The Sierra Nevada makes a wonderful winter holiday destination. Most people though are only aware of the downhill skiing opportunities, based at Pradollano on the northern slopes of the range above Granada. However, during the winter months from December to May when snow is in abundance there are many more ways for you to enjoy this winter wonderland.
The route up the south ridge of Mulhacen from the Hoya del Portillo may not be the most exciting in the world but at least it gives a high start point. An early start meant the 8 of us avoided the searing heat of the lower Alpujarras and we had the cool of the morning for the ascent.
Sometimes chance plays a part in opening up a new mountain experience. A fully booked Poqueira hut gave our party the chance of an alpine start followed by a glorious sunrise as they summited Mulhacen, at 3482m, the highest mountain in the Sierra Nevada, Spain.
We have just had a week long visit by members of the Eagle Ski Club to Spain's Sierra Nevada. A good weeks ski touring was had, despite some adverse weather affecting some of the itinerary. During the week the party skied Mulhacen, the highest peak in mainland Spain.
Mulhacen is a magnificent ski touring peak. What ski descents are available for backcountry skiing enthusiasts? As can be seen from our trail map below, there are options for all grades of skier. Easier ways for the beginner or for marginal snow conditions, and tougher runs for the more experienced on good days.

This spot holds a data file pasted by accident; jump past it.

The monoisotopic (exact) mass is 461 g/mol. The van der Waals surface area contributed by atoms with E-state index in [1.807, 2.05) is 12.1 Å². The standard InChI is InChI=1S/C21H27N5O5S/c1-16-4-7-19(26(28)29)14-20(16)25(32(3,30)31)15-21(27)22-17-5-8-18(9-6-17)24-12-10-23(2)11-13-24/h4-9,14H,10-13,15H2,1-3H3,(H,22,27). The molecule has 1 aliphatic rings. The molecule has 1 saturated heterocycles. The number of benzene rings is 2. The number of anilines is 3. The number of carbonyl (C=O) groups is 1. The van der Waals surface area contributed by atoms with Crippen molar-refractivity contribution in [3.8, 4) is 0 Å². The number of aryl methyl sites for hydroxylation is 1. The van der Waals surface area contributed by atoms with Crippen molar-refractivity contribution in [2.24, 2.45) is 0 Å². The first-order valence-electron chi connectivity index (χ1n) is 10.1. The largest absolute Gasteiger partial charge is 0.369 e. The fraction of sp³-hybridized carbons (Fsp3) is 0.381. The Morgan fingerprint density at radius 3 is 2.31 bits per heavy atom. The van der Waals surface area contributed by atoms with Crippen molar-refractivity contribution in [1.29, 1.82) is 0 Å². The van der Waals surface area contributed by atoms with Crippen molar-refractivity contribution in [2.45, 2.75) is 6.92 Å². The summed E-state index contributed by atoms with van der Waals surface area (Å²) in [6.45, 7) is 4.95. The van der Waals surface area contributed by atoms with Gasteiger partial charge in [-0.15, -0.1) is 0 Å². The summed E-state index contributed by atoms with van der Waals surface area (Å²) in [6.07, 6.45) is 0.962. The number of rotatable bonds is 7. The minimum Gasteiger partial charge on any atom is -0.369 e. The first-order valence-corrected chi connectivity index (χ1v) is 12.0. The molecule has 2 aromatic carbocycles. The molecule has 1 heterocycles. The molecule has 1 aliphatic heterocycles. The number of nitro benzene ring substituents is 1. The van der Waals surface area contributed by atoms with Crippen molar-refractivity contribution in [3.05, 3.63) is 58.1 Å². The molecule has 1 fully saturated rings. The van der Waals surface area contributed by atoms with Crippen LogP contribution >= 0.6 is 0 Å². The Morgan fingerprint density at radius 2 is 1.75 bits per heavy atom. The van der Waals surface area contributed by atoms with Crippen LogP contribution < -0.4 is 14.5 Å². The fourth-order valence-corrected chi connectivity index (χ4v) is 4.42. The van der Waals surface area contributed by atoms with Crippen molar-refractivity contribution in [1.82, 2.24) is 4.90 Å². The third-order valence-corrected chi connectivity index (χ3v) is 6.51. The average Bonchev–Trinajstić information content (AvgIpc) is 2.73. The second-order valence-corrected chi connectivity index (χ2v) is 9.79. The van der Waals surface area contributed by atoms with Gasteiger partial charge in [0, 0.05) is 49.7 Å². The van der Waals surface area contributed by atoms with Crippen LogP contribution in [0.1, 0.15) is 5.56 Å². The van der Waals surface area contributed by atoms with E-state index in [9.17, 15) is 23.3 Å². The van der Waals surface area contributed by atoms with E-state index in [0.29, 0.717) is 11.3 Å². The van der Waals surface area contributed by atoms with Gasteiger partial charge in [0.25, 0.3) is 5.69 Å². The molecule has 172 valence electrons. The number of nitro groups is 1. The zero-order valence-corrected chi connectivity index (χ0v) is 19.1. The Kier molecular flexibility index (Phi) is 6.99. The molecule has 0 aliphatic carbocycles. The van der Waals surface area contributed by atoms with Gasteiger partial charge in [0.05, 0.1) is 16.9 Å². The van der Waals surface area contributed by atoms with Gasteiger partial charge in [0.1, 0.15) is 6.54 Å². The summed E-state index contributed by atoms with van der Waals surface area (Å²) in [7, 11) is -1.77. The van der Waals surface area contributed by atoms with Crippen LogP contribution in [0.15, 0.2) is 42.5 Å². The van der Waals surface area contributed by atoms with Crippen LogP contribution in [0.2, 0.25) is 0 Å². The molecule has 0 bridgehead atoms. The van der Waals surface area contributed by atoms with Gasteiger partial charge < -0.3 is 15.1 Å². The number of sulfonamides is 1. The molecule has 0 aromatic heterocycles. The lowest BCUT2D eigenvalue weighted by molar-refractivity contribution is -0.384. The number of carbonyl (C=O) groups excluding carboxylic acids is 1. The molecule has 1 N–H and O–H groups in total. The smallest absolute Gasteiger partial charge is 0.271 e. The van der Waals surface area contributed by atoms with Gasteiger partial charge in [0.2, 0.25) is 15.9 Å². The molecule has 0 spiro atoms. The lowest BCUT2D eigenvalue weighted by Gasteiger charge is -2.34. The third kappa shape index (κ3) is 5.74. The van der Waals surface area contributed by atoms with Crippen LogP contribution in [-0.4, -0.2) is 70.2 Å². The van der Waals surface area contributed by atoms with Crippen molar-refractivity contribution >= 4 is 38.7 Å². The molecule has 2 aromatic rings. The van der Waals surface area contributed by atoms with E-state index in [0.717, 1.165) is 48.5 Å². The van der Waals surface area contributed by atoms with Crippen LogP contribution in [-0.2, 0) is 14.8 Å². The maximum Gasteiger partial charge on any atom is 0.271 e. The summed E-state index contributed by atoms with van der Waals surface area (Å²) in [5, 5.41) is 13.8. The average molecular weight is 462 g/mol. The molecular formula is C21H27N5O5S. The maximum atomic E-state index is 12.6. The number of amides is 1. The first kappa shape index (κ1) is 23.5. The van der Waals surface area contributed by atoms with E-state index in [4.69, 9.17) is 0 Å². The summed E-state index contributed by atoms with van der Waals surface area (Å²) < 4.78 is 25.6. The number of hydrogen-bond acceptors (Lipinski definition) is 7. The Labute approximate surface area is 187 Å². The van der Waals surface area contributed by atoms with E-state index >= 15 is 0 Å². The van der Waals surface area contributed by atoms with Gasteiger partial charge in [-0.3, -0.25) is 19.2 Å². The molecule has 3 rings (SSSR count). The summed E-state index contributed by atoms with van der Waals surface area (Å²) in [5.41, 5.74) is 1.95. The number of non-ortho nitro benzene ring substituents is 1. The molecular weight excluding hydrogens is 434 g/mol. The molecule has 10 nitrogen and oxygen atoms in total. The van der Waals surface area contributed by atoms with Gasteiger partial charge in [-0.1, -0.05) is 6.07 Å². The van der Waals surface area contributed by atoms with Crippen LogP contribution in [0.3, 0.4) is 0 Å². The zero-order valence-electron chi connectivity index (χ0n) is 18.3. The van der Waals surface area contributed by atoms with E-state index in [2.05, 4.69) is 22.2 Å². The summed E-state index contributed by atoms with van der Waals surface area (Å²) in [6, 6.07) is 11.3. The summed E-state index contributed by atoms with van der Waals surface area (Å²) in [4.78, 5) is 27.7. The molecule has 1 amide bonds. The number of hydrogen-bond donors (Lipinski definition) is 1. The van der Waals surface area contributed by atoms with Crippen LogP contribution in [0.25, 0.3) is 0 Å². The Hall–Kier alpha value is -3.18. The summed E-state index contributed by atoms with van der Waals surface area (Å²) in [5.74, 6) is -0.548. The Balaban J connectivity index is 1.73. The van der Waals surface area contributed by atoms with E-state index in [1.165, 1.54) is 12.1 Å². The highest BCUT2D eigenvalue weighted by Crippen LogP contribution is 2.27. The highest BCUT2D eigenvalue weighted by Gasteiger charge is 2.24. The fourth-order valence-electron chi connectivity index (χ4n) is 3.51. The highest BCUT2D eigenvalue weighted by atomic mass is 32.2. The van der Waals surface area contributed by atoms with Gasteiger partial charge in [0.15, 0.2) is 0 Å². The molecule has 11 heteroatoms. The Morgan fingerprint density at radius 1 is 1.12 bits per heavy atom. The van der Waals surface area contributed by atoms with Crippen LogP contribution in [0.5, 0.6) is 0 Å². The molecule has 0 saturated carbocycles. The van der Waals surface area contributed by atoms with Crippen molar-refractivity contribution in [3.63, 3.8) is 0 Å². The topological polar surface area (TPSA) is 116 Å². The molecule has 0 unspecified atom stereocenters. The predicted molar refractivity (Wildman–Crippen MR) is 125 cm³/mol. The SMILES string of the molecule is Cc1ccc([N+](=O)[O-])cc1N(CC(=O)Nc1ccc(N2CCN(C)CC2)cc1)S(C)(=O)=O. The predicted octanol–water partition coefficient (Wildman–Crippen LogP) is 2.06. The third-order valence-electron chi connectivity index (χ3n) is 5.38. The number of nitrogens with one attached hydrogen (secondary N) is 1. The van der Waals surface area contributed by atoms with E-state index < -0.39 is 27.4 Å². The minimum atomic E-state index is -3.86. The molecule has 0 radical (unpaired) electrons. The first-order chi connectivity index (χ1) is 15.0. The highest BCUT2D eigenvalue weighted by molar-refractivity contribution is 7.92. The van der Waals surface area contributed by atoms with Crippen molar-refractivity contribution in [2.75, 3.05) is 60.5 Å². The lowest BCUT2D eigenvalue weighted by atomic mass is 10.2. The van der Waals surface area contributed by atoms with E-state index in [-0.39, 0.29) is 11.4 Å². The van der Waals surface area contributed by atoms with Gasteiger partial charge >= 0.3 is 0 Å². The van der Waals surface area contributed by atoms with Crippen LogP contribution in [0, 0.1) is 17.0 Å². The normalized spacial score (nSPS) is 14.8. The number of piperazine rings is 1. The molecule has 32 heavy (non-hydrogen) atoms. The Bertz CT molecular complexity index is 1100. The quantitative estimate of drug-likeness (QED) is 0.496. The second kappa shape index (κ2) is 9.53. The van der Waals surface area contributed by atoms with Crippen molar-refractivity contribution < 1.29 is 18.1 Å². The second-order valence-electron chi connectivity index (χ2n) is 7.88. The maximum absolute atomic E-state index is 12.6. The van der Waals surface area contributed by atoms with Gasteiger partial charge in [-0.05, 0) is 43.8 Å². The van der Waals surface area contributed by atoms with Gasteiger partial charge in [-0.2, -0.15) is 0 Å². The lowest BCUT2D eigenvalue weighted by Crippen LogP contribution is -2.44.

The following trip report was sent in by Volker Krenz after a 4 day trek in the Sierra Nevada covering "Los Tres Miles". This is a wonderful high altitude trek covering the major 3000m peaks in the range. We supported him in his self guided trek by dropping him off at high trailheads above Lanjaron.
The following detailed report is by Chiz Dakin of Peak Images. She joined us on one of our 5 day Los Tres Miles, 3000m peak traverses, in the Sierra Nevada. It provided interesting reading and a good summary of this adventurous trek for those interested in following in her footsteps.